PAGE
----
Miami Marlins manager Ozzie Guillen opened his mouth once too often discussing Fidel Castro and enraged Miami fans. Credit: Andrew Weber-US PRESSWIRE

Ozzie Guillen Talking Machine

I love Ozzie Guillen. I love his passion. I love his honesty. I love listening to him talk. He is a say-anything guy. Sometimes that’s funny and sometimes his inability to stifle his wagging tongue gets him into trouble. This week he got into trouble. On Tuesday the Miami Marlins suspended their manager for five games for putting his words too far out in front of his brain.

We live in an age of massive sensitivity and Guillen’s normally refreshing bluntness has not caught up to reality, so he is paying. I think he is paying a price too high for a verbal gaffe, but he opened the door and got whacked. Guillen was talking about Cuban leader Fidel Castro and goofed by using the word “respect” in the same paragraph as the dictator’s name.

Guillen was quoted in Time magazine and he didn’t say he was misquoted and he didn’t say they got it wrong. I have spent a fair amount of time around Ozzie Guillen when we both lived in Chicago. He was a joy to be around when he sat in the home dugout, issuing humorous comments mixed with his baseball commentary before each game. Many times he was also wise enough to separate his “official” pre-game commentary from his personal observations and more controversial statements by signaling ahead of time that the forthcoming comments were off the record.  While no doubt many baseball fans wish Ozzie had pushed the mute button altogether this time, the talk-interruptus button might have sufficed.

Few Americans, especially those in a public role, would say aloud that they respect Fidel Castro. That is particularl incendiary talk in Miami, the largest community of Cuban exiles in the United States, where Castro is a despised figure. So that’s a big no-no and Guillen, who long has had ties to the South Florida city, should have known that saying anything that could be interpreted as remotely positive about that man would provoke people.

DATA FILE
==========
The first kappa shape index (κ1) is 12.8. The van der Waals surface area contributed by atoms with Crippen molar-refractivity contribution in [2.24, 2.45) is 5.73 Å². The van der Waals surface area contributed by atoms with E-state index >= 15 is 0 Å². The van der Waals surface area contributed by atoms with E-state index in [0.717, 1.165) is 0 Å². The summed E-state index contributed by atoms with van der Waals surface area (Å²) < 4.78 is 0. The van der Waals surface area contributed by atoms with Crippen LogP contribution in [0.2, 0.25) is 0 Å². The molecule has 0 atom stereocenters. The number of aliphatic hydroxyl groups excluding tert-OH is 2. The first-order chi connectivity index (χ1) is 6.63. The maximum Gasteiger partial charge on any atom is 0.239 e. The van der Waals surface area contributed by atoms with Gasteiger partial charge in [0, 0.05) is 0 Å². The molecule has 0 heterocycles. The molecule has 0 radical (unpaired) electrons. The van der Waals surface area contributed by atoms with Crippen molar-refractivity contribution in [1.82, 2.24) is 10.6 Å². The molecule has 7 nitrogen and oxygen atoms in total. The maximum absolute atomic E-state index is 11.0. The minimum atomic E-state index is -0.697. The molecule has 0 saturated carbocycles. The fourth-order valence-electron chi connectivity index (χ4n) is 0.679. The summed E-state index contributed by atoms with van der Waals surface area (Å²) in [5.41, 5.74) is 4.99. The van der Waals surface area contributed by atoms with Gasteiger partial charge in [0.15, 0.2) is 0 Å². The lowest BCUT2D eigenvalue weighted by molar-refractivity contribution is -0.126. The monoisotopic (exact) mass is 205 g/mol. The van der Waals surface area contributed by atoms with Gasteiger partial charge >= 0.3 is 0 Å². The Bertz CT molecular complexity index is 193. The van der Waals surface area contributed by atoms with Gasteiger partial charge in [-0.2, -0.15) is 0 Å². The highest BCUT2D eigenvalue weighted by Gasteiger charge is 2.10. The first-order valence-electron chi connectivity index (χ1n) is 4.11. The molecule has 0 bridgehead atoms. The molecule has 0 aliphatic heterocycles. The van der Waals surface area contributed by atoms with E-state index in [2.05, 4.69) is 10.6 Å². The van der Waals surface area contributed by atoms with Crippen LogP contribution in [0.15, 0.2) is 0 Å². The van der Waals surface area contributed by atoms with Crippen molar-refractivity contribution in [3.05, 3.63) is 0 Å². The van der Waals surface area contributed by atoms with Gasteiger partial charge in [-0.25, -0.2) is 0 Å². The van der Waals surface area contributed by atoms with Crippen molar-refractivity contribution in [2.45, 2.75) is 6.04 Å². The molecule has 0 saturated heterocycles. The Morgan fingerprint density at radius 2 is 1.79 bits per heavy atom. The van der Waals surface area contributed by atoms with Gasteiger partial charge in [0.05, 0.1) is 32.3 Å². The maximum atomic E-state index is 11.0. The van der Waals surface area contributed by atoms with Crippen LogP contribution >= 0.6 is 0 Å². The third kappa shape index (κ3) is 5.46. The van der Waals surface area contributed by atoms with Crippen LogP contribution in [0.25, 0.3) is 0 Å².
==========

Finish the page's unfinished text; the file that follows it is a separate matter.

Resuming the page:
Ironically, the way I read what Guillen said it is not essentially complimentary and his use of the word “respect” almost seems like a wrong word choice in context. “I respect Fidel Castro,” Guillen told Time. “You know why? A lot of people have wanted to kill Fidel Castro for the last 60 years, but (he) is still there.” Bet there are 100 people who work in the U.S. State Department who think exactly the same way. They probably sit around their desks, shaking their heads, and say things like, “I can’t believe that sucker is still alive and still on our radar screen” all the time.

Probably 100 million Americans share that opinion and sentiment, too, especially if they are of a certain age, old enough to remember the Bay of Pigs invasion in the JFK Administration. Who would believe Castro would still be around a half century later? I hesitate to note this, but Guillen, who grew up in Venezuela, has English as a second language. He speaks with an accent, but he’s fluent alright. Still, is it possible that the nuance of the language escaped him at this time, that he might have found a less-inflammatory synonym if he was being interviewed in Spanish? Who knows?

Guillen did not say he liked Castro. He did not say he endorsed his Communistic and dictatorial ways. He basically just said he “respects” Castro for surviving. If Guillen had made that comment while wearing his old White Sox uniform, a few people would have sneezed 1,000 miles away. But representing a Miami-based organization magnified it. The punishment, sidelining Guillen for five games, is still an over-reaction by the Marlins. They should have showcased Guillen’s apology and fined him a substantial amount, perhaps $10,000.

Guillen should have been smart enough not to talk about Castro in any way except the bearded one’s supposed deep love for baseball.  Still, the suspension is too much and too long. But it is also symbolic of the hysterical times we live in.

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Tags: Bay Of Pigs Chiicago White Sox Fidel Castro JFK Miami Marlins Ozzie Guillen Time Magazine

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